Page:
News round up: Bank of America, Royal Bank of Scotland, Thomas Cook, Bank of Spain, Next and John Lewis.
The Chief Executive Officer of the Bank of America corp (NYSE:BAC), Brian Moynihan, has sold 9,527 shares of the US lender at $5.56 each, an announcement which came on the same day the bank suffered a legal setback in a dispute with bond insurer MBIA.
MBIA has accused Bank of America subsidiary Countrywide Financial of being less than forthcoming about the risk profile of $20bn worth of mortgage-backed securities that MBIA was asked to insure. MBIA's beef dates back to a period spanning from 2005 to 2007, the period before mortgage backed securities became more toxic than a three-year-old British Rail sandwich laced with arsenic.
Justice Eileen Bransten of the New York State Supreme Court ruled that in order to demonstrate fraudulent intent on the part of Countrywide, MBIA only needs to show that Countrywide had misled it about the instruments it insured, not that the cause of MBIA's losses were due to the alleged misrepresentation, writes Sharecast.
Royal Bank of Scotland
As many as 10,000 jobs could be culled at the Royal Bank of Scotland as it dramatically downsizes its global banking and markets division. These cuts and an expected £1bn to £2bn of restructuring costs are considered the
worst-case scenario by the bank, it was reported in the Financial Times. RBS is asking bidders interested in buying parts of its investment banking arm to submit offers before the end of the month. The US investment bank Lazard has been hired by RBS to run the process, which could see the bank offload businesses such as equities and corporate finance, The Telegraph reports.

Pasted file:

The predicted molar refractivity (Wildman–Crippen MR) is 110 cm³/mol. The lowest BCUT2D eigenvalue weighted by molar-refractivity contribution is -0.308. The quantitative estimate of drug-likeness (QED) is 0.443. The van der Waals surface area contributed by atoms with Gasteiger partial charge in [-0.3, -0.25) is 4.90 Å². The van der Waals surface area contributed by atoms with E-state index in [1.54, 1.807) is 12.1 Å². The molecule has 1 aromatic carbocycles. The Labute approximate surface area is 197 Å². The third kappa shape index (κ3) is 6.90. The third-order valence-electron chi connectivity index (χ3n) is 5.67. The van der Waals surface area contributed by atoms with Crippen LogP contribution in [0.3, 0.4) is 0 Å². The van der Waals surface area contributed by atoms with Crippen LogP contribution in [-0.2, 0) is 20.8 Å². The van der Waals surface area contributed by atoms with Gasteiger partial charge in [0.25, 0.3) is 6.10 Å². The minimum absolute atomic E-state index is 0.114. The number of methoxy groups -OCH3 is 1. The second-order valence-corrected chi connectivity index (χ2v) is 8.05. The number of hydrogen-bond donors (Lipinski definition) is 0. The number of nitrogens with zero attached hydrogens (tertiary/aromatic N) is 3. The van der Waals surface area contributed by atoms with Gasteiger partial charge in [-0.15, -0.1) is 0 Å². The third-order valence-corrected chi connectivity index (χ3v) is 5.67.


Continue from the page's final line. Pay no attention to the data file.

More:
Thomas Cook's parlous financial position has been laid bare after the holiday company admitted it had asked for permission to defer an £850,000 severance payment to former chief executive Manny Fontenla-Novoa. The company said it had postponed the payout in the wake of a cash crisis that forced it to hand its lenders a 4.9% stake in the business.
Thomas Cook said it had agreed a £851,114 payment but added: "Due to [a] deterioration of the company's forecast year-end headroom position after agreement was reached, Mr Fontenla-Novoa agreed to a deferral of the due date for payment until after the seasonal cash low point at the end of December." The agreement is likely to renew fears among shareholders over the group's financial position, The Telegraph says.
The Bank of Spain
Spain is to carry out an “imminent” restructuring of its banking industry, its Economy Minister said yesterday. Luis de Guindos said that the reforms would be outlined in the next few weeks. It is thought that the Government might force banks to devalue their property assets by an average of 20%. Spain has a stockpile of about 700,000 unsold empty homes, partly because property is regarded as overpriced.
The Bank of Spain estimates that lenders are struggling with “troubled assets” of €176bn (£145bn) linked to the collapse. This is curbing lending and restricting hopes of recovery. The Government is likely to merge small banks and savings banks, which do not have the capital to sustain the devaluation of their property assets, The Times reports.
Next and John Lewis
The fortunes of two of the UK's biggest retailers diverged during the crucial Christmas trading weeks, with Next yesterday reporting "disappointing" sales at its high street stores while John Lewis trumpeted "outstanding" figures after the chain proved a magnet for gift buyers.
Next's chief executive, Lord Wolfson, blamed a frenzy of unplanned discounting by rivals and the mild autumn weather for weaker than expected sales at its stores and predicted another tough year as turmoil in the eurozone and high unemployment hit consumer confidence. "December was definitely disappointing, as we didn't see a boost in the weeks that we saw a lot of snow last year," he said, adding that after 2010 disruption perhaps Britons had "learned not to spend so much at Christmas," The Guardian writes.